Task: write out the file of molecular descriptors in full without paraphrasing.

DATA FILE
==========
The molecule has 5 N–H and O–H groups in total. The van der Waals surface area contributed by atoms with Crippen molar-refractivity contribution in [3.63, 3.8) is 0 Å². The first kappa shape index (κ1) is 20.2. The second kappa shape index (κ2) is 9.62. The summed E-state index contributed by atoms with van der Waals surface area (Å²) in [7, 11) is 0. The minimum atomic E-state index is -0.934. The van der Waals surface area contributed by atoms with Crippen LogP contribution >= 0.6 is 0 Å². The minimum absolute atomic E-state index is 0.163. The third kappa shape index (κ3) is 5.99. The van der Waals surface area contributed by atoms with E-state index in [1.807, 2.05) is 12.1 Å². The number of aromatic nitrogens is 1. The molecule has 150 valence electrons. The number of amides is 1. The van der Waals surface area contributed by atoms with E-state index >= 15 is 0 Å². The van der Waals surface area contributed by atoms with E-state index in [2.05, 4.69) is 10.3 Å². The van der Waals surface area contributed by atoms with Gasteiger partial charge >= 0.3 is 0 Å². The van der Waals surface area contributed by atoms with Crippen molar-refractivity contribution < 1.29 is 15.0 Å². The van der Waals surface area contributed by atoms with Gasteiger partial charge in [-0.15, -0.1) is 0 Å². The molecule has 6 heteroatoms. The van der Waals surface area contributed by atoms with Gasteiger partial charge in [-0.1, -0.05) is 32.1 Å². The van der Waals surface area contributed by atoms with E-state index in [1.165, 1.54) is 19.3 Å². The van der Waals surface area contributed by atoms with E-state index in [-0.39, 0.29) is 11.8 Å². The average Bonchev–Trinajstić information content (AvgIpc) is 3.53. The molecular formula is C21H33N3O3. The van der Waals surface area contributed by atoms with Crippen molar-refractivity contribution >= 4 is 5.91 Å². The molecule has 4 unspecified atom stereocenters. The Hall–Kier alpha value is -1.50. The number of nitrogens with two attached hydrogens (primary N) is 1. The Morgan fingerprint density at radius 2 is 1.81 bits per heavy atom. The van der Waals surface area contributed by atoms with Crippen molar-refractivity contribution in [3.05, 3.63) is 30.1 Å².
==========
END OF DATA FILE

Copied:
The molecule has 5 N–H and O–H groups in total. The van der Waals surface area contributed by atoms with Crippen molar-refractivity contribution in [3.63, 3.8) is 0 Å². The first kappa shape index (κ1) is 20.2. The second kappa shape index (κ2) is 9.62. The summed E-state index contributed by atoms with van der Waals surface area (Å²) in [7, 11) is 0. The minimum atomic E-state index is -0.934. The van der Waals surface area contributed by atoms with Crippen LogP contribution >= 0.6 is 0 Å². The minimum absolute atomic E-state index is 0.163. The third kappa shape index (κ3) is 5.99. The van der Waals surface area contributed by atoms with E-state index in [1.807, 2.05) is 12.1 Å². The number of aromatic nitrogens is 1. The molecule has 150 valence electrons. The number of amides is 1. The van der Waals surface area contributed by atoms with E-state index >= 15 is 0 Å². The van der Waals surface area contributed by atoms with E-state index in [2.05, 4.69) is 10.3 Å². The van der Waals surface area contributed by atoms with Gasteiger partial charge >= 0.3 is 0 Å². The van der Waals surface area contributed by atoms with Crippen molar-refractivity contribution < 1.29 is 15.0 Å². The van der Waals surface area contributed by atoms with Gasteiger partial charge in [-0.15, -0.1) is 0 Å². The molecule has 6 heteroatoms. The van der Waals surface area contributed by atoms with Gasteiger partial charge in [-0.1, -0.05) is 32.1 Å². The van der Waals surface area contributed by atoms with E-state index in [1.165, 1.54) is 19.3 Å². The van der Waals surface area contributed by atoms with E-state index in [-0.39, 0.29) is 11.8 Å². The average Bonchev–Trinajstić information content (AvgIpc) is 3.53. The molecular formula is C21H33N3O3. The van der Waals surface area contributed by atoms with Crippen molar-refractivity contribution >= 4 is 5.91 Å². The molecule has 4 unspecified atom stereocenters. The Hall–Kier alpha value is -1.50. The number of nitrogens with two attached hydrogens (primary N) is 1. The Morgan fingerprint density at radius 2 is 1.81 bits per heavy atom. The van der Waals surface area contributed by atoms with Crippen molar-refractivity contribution in [3.05, 3.63) is 30.1 Å².